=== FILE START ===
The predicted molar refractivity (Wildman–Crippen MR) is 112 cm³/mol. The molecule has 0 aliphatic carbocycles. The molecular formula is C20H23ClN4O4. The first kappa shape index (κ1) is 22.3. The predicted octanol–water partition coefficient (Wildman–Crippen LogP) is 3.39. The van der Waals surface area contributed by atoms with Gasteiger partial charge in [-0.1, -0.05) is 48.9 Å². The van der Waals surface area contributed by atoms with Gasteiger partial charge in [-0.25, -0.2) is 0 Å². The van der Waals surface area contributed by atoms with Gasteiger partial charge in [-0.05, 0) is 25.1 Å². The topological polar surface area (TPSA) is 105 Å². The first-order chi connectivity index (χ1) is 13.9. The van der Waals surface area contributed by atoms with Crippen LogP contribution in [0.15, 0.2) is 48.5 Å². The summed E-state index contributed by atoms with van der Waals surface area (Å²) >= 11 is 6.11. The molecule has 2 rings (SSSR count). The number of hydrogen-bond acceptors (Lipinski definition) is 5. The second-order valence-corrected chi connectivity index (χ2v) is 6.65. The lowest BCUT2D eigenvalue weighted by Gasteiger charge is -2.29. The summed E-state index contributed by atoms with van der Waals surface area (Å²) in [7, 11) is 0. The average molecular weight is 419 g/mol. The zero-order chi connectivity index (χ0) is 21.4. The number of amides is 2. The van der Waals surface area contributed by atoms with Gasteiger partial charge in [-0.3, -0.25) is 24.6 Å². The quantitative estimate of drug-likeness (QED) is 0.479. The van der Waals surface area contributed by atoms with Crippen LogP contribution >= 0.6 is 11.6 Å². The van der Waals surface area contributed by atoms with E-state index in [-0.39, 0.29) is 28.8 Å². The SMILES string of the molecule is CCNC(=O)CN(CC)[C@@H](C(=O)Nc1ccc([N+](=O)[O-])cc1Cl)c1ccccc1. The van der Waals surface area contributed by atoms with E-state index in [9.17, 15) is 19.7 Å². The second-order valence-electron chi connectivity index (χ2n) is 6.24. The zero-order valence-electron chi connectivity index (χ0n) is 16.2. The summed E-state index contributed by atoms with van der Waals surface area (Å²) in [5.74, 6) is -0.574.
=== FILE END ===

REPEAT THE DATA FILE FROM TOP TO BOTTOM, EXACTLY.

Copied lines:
The predicted molar refractivity (Wildman–Crippen MR) is 112 cm³/mol. The molecule has 0 aliphatic carbocycles. The molecular formula is C20H23ClN4O4. The first kappa shape index (κ1) is 22.3. The predicted octanol–water partition coefficient (Wildman–Crippen LogP) is 3.39. The van der Waals surface area contributed by atoms with Gasteiger partial charge in [-0.1, -0.05) is 48.9 Å². The van der Waals surface area contributed by atoms with Gasteiger partial charge in [-0.25, -0.2) is 0 Å². The van der Waals surface area contributed by atoms with Gasteiger partial charge in [-0.05, 0) is 25.1 Å². The topological polar surface area (TPSA) is 105 Å². The first-order chi connectivity index (χ1) is 13.9. The van der Waals surface area contributed by atoms with Crippen LogP contribution in [0.15, 0.2) is 48.5 Å². The summed E-state index contributed by atoms with van der Waals surface area (Å²) >= 11 is 6.11. The molecule has 2 rings (SSSR count). The number of hydrogen-bond acceptors (Lipinski definition) is 5. The second-order valence-corrected chi connectivity index (χ2v) is 6.65. The lowest BCUT2D eigenvalue weighted by Gasteiger charge is -2.29. The summed E-state index contributed by atoms with van der Waals surface area (Å²) in [7, 11) is 0. The average molecular weight is 419 g/mol. The zero-order chi connectivity index (χ0) is 21.4. The number of amides is 2. The van der Waals surface area contributed by atoms with Gasteiger partial charge in [-0.3, -0.25) is 24.6 Å². The quantitative estimate of drug-likeness (QED) is 0.479. The van der Waals surface area contributed by atoms with Crippen LogP contribution >= 0.6 is 11.6 Å². The van der Waals surface area contributed by atoms with E-state index in [-0.39, 0.29) is 28.8 Å². The SMILES string of the molecule is CCNC(=O)CN(CC)[C@@H](C(=O)Nc1ccc([N+](=O)[O-])cc1Cl)c1ccccc1. The van der Waals surface area contributed by atoms with E-state index in [9.17, 15) is 19.7 Å². The second-order valence-electron chi connectivity index (χ2n) is 6.24. The zero-order valence-electron chi connectivity index (χ0n) is 16.2. The summed E-state index contributed by atoms with van der Waals surface area (Å²) in [5.74, 6) is -0.574.